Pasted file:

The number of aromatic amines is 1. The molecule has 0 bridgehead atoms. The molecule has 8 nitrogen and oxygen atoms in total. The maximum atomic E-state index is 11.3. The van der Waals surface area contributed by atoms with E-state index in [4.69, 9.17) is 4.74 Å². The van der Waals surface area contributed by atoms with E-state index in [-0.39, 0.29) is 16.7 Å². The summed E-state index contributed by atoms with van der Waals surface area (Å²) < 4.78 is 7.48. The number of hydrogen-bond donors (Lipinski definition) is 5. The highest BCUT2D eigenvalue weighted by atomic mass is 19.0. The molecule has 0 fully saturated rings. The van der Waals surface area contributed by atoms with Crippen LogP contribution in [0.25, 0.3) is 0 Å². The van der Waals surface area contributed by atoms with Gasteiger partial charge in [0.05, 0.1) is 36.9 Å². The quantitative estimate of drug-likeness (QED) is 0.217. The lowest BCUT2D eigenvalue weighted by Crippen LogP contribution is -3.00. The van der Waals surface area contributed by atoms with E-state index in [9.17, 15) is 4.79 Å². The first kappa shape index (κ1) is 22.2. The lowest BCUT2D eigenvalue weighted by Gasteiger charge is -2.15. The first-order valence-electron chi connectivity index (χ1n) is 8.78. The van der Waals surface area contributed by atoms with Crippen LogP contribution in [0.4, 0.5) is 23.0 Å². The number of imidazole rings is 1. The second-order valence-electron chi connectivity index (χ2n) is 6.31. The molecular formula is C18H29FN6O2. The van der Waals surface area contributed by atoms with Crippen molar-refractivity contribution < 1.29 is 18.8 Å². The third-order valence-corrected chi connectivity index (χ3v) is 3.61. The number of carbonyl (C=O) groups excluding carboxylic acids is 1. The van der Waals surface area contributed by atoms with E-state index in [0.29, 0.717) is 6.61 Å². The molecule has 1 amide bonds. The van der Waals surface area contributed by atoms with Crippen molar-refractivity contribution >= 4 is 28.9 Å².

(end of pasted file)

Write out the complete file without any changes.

The number of aromatic amines is 1. The molecule has 0 bridgehead atoms. The molecule has 8 nitrogen and oxygen atoms in total. The maximum atomic E-state index is 11.3. The van der Waals surface area contributed by atoms with E-state index in [4.69, 9.17) is 4.74 Å². The van der Waals surface area contributed by atoms with E-state index in [-0.39, 0.29) is 16.7 Å². The summed E-state index contributed by atoms with van der Waals surface area (Å²) < 4.78 is 7.48. The number of hydrogen-bond donors (Lipinski definition) is 5. The highest BCUT2D eigenvalue weighted by atomic mass is 19.0. The molecule has 0 fully saturated rings. The van der Waals surface area contributed by atoms with Crippen LogP contribution in [0.25, 0.3) is 0 Å². The van der Waals surface area contributed by atoms with Gasteiger partial charge in [0.05, 0.1) is 36.9 Å². The quantitative estimate of drug-likeness (QED) is 0.217. The lowest BCUT2D eigenvalue weighted by Crippen LogP contribution is -3.00. The van der Waals surface area contributed by atoms with E-state index in [9.17, 15) is 4.79 Å². The first kappa shape index (κ1) is 22.2. The lowest BCUT2D eigenvalue weighted by Gasteiger charge is -2.15. The first-order valence-electron chi connectivity index (χ1n) is 8.78. The van der Waals surface area contributed by atoms with Crippen LogP contribution in [0.4, 0.5) is 23.0 Å². The number of imidazole rings is 1. The second-order valence-electron chi connectivity index (χ2n) is 6.31. The molecular formula is C18H29FN6O2. The van der Waals surface area contributed by atoms with Crippen molar-refractivity contribution < 1.29 is 18.8 Å². The third-order valence-corrected chi connectivity index (χ3v) is 3.61. The number of carbonyl (C=O) groups excluding carboxylic acids is 1. The van der Waals surface area contributed by atoms with E-state index in [0.29, 0.717) is 6.61 Å². The molecule has 1 amide bonds. The van der Waals surface area contributed by atoms with Crippen molar-refractivity contribution >= 4 is 28.9 Å².